ESG reporting can influence the financial metrics of a company and allow for better informed investment decisions. Stakeholders are able to see the long-term value, and a strong ESG performance can lead to higher returns on investments.
It evaluates risk management.
ESG also provides critical non-financial data that helps indicate things like brand value, growth potential, risks and better resiliency during a crisis.
It aids in decision making.
Clear and comprehensive information allows stakeholders to make effective decisions about investments, purchases and business relationships.
It assures legal compliance.
Again, ESG reporting is voluntary in most countries, but in places like the EU there are laws requiring an annual report of non-financial and diversity information from companies with over 500 employees.
What are ESG Regulations?
Because ESG regulations vary by country and are constantly evolving, it is crucial to stay informed, especially if you do business internationally. Non-compliance can be costly both to a company’s finances and their reputation. The EU currently has the most established regulations, but the US isn’t far behind.
- The EU Green Deal: This is the EU’s overarching promise to combat climate change.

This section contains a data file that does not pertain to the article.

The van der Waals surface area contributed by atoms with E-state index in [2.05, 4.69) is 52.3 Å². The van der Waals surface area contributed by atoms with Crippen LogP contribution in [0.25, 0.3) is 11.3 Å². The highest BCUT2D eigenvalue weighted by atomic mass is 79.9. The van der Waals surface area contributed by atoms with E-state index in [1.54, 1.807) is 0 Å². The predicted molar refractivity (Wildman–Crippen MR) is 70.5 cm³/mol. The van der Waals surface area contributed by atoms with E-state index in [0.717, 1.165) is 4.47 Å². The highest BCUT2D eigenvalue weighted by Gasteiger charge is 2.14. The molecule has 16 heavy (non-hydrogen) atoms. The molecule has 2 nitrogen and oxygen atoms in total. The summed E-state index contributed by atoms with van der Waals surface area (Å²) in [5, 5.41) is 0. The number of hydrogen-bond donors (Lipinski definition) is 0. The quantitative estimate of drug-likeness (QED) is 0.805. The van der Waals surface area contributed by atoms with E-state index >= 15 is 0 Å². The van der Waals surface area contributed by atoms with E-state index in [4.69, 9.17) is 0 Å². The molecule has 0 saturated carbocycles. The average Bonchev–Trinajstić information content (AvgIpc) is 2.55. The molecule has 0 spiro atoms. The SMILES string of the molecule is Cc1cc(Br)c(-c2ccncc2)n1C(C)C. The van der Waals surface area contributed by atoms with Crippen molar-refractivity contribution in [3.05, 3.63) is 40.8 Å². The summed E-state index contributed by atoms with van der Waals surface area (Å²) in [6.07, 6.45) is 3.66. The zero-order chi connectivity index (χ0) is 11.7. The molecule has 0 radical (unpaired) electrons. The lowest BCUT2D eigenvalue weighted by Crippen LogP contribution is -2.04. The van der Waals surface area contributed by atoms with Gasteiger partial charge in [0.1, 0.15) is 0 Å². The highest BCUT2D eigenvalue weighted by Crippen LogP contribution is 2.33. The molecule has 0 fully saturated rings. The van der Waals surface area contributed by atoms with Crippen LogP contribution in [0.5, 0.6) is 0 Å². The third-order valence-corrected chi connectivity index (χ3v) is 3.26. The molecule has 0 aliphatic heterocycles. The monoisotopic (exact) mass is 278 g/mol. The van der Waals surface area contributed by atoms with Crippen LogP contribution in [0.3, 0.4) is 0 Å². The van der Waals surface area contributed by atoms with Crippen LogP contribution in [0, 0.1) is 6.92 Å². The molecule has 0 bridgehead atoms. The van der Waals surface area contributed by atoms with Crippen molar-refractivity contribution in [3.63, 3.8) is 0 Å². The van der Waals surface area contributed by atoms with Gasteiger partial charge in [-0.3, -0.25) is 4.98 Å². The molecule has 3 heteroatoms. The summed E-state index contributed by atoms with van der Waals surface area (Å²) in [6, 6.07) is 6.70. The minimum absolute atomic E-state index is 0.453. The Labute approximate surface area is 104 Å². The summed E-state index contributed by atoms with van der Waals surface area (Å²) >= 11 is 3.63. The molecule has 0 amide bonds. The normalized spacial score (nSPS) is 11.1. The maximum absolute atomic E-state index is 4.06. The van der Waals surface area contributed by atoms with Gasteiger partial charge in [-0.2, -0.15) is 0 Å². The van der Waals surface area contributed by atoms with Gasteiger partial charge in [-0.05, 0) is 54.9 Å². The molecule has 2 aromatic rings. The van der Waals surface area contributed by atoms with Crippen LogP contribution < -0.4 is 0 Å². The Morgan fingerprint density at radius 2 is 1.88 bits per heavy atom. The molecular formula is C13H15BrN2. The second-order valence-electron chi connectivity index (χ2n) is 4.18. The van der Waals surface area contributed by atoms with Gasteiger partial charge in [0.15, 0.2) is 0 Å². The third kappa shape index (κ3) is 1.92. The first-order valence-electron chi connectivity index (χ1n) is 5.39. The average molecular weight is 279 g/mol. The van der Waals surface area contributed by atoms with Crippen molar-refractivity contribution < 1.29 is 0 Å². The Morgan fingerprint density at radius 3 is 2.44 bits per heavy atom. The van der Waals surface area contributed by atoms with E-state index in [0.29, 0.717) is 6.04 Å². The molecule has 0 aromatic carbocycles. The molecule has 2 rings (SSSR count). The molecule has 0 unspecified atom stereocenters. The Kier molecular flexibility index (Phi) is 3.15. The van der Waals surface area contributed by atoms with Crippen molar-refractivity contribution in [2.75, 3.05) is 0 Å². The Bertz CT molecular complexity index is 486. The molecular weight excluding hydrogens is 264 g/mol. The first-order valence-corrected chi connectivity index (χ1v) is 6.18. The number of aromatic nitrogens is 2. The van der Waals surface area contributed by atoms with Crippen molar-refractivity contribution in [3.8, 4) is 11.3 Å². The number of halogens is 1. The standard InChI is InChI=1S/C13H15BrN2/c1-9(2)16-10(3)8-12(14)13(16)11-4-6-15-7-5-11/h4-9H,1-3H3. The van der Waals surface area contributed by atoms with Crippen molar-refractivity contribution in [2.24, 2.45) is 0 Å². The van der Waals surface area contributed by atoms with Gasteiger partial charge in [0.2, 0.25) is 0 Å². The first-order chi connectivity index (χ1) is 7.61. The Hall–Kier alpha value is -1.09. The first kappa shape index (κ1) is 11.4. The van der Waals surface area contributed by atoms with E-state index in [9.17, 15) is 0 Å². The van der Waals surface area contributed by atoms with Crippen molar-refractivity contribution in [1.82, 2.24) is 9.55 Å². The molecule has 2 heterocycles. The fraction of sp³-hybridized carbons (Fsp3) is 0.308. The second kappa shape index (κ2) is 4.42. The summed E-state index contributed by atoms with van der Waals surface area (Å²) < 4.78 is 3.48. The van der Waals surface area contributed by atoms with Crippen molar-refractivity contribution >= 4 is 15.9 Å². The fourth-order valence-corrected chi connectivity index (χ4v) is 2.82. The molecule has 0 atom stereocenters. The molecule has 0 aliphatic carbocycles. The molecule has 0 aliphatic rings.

- The Sustainable Finance Disclosure Regulation (SFDR): The SFDR has been in effect since March 2021. Its intent is to increase clarity and transparency about the sustainability risks of products and services in financial markets.
- Taxonomy Regulation: In effect since January 2022, this classification system provides companies, investors and policymakers with a shared understanding of environmentally sustainable activities.
- Corporate Sustainability Reporting Directive: This is not yet in effect but is proposed to be adopted by the end of 2022. It supports the EU Green Deal by requiring a more detailed disclosure of the extent to which a company’s activities are sustainable.
- Supply Chain Directive: Proposed but not yet in effect, the EU Parliament is recommending that mandatory human rights, as well as environmental and governance due diligence, be implemented across a company’s value chain in order to combat human trafficking.
- Green Bond Standard: Also proposed but not yet in effect, this program introduces a voluntary framework for how companies and public authorities can use green bonds to raise funds on capital markets.
The US is the world’s second-most major market for sustainable finance. There are currently no federal mandates for ESG disclosures, but there are widely accepted standards, and the SEC requires all public companies to disclose information that investors may need to know about, which includes ESG-related data.